Programme Advisory Committee

Peter Hustinx

Peter Hustinx was the first European Data Protection Supervisor from January 2004 until December 2014.

From 1991 until 2004, he was president of the Dutch Data Protection Authority, and from 1996 until 2000, he was also chairman of the EU’s Article 29 Working Party.

He has been closely involved in the development of data protection law from the start, both at national and various international levels.

He received law degrees in Nijmegen, the Netherlands, and in Ann Arbor, Michigan, USA.

In July 2015 he received an honorary doctorate from the University of Edinburgh for his work in the field of information privacy and data protection.

Early 2015 he was appointed Member of the Board of Directors of the International Association of Privacy Professionals (IAPP).

Since December 2017 he has also been a Member of the Board of Directors of the Center for Democracy & Technology (CDT) in Washington DC.

In January 2019 he was appointed Non-Executive Director of the UK Information Commissioner’s Office.

Besnik Dervishi

Besnik was appointed Information and Data Protection Commissioner in 2014. Prior to this appointment, he occupied the positions of Prefect of Vlora District and earlier of Tirana District, Member of Parliament, Minister of Territorial Adjustment and Tourism, Deputy Minister, Secretary-General, as well as director and lawyer in various departments. He is a graduate of the Law Faculty of Tirana University and a licensed advocate. In his career, Besnik has also served as judge in the Tirana District Court, as legal adviser and national security adviser in the PM’s Cabinet, and as advisory board member of the Institute for Public Administration Training.

He has attended many training programmes at various institutions, and contributed in the frame of the constitutional and electoral reforms, drafting of legal acts in the domain of public administration, human rights, property, territorial adjustment, infrastructure and tourism. He has published numerous articles and research papers in the domains of legislation, public administration, European integration, etc.

Finally, he lectures at the School of Magistrates, the Albanian School of Public Administration and a few Albanian Universities.

Dr. Francisco Javier Acuña Llamas

He has a Degree in Law from the Regiomontana University and a Doctorate in Political Science and Sociology from the Complutense University in Madrid. He was a Professor at the graduate program on Information Law at the National Autonomous University of Mexico (UNAM).

He has authored several books and publications on matters related to Human Rights and Discrimination; Electoral Transparency; Right to Information; Transparency and Corruption; Personal Data and Access to Information, among others. He is currently a columnist for the Mexican newspapers “Excélsior” and “El Financiero”.

He was the Coordinator for Information, Documentation and Transparency at the Electoral Tribunal at the Judicial Power of the Federation from 2011 to 2014. On May 14th, 2014, he became a Commissioner of the then Federal Institute for Access to Information and Data Protection (IFAI). On May 12th, 2017, the National Institute for Transparency, Access to Information and Personal Data Protection´s (INAI) Plenary elected Francisco Javier Acuña Llamas as President Commissioner for the 2017-2020 period.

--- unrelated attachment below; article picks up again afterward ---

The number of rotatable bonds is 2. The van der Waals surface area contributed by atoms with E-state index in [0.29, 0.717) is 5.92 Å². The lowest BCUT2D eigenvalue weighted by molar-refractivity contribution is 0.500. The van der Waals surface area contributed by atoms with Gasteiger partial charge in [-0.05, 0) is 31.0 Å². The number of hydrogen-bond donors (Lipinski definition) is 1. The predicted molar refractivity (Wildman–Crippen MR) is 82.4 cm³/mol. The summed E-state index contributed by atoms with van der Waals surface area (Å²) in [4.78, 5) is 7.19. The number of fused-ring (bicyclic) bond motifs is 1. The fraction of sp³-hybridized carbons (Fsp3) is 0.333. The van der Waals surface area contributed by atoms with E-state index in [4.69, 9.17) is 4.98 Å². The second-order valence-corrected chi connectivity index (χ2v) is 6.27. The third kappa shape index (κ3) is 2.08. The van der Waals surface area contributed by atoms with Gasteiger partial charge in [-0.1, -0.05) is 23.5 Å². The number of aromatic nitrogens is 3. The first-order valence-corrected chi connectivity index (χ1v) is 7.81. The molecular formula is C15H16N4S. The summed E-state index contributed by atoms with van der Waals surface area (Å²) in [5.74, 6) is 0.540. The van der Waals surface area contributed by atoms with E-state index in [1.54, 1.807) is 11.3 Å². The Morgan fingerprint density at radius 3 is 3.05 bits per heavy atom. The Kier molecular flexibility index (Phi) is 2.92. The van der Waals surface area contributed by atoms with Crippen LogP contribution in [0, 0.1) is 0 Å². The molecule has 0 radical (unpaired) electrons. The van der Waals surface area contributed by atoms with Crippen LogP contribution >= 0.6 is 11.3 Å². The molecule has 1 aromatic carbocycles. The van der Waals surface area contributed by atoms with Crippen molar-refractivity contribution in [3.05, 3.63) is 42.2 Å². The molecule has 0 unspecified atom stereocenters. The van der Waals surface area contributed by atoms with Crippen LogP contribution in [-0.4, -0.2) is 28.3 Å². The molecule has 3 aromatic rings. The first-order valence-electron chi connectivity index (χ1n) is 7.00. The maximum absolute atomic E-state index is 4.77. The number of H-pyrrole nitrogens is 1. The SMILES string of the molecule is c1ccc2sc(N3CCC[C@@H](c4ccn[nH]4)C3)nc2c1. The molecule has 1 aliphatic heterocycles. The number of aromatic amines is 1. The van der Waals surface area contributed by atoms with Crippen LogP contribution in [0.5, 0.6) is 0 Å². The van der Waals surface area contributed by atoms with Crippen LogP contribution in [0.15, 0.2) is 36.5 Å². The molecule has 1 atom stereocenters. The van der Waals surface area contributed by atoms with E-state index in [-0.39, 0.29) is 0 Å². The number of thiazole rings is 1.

Isabel Davara F. de Marcos

• Attorney at law in Mexico and Spain.
• Partner and Founder of the Law Firm Davara Abogados, specialized Legal Boutique in Information and Communication Technologies.
• Privacy professional certified in Management, Europe, USA, and Fellow in Privacy (CIPP/E, CIPP/US, CIPM & FIP) by the International Association of Privacy Professionals (IAPP).
• Professor of Law, at ITAM in Mexico City and Invited Professor to several Universities (in Mexico and abroad).
• Lecturer in more than 300 specialized forum in Mexico and abroad.
• Author and co-author of more than fifteen books and more than 100 specialized papers and essays.
• Member of the Illustrious Mexican School of Lawyers (INCAM), the Mexican Bar Associations (BMA), Spanish Bar Association (INCAM-Madrid), American Bar Association, International Association of Privacy Professionals (IAPP), The Information Accountability Foundation (IAF), The National Association of Corporate Lawyers (ANADE), The American Chamber of Commerce of Mexico and the National Association of Doctors of Laws Legal and VP of the Mexican Internet Association (AIMX),.

Mr. Noboru (Nobi) Yamaji

Mr. Noboru (Nobi) Yamaji was appointed to Commissioner for International Cooperation of the Personal Information Protection Commission, Japan, in April 2019 and leads the enhancement of international cooperation with his global business experience.

He has had management experience at the global corporations. Prior to his appointment to the Commissioner for International Cooperation, he had been working on a global scale at Mitsubishi Corporation, one of the largest trading companies in Japan, and its subsidiaries including in Australia, the UK and New Caledonia. After that, in 2010, he was appointed as President and Representative Director of Rio Tinto Japan Limited. Since 2016, he has been also serving as the Chairman and Representative Director of Dampier Salt. He is the Vice Chair of Australian and New Zealand Chamber of Commerce in Japan. He graduated from Keio University, London School of Business Strategic Leader Program and China Europe International Business School SL Forum. He is fluent in English, French and now taking up Chinese.

Omer Tene

Omer Tene is Vice President and Chief Knowledge Officer at the IAPP. He is an Affiliate Scholar at the Stanford Center for Internet and Society; and Senior Fellow at the Future of Privacy Forum. He was appointed to the Arbitration Panel under the U.S.-EU Privacy Shield Agreement, and served as Rapporteur for the 30-year review of the OECD Privacy Guidelines.

Together with Jules Polonetsky and Evan Selinger, he co-edited the Cambridge University Press book Consumer Privacy. He has authored articles on privacy and data protection appearing in law and technology reviews of Yale, Stanford, Northwestern, Vanderbilt, George Mason, University of North Carolina, Fordham, Ohio State and more.

Chawki Gaddèss

Publicist Lawyer, University Lecturer at the University of Carthage since 1988, specializing in information technology law, data protection and the right of access to information.

Secretary-General of the Tunisian Association of Constitutional Law from 1991 to 2017, has ensured the follow-up of the drafting of the constitution of 2014.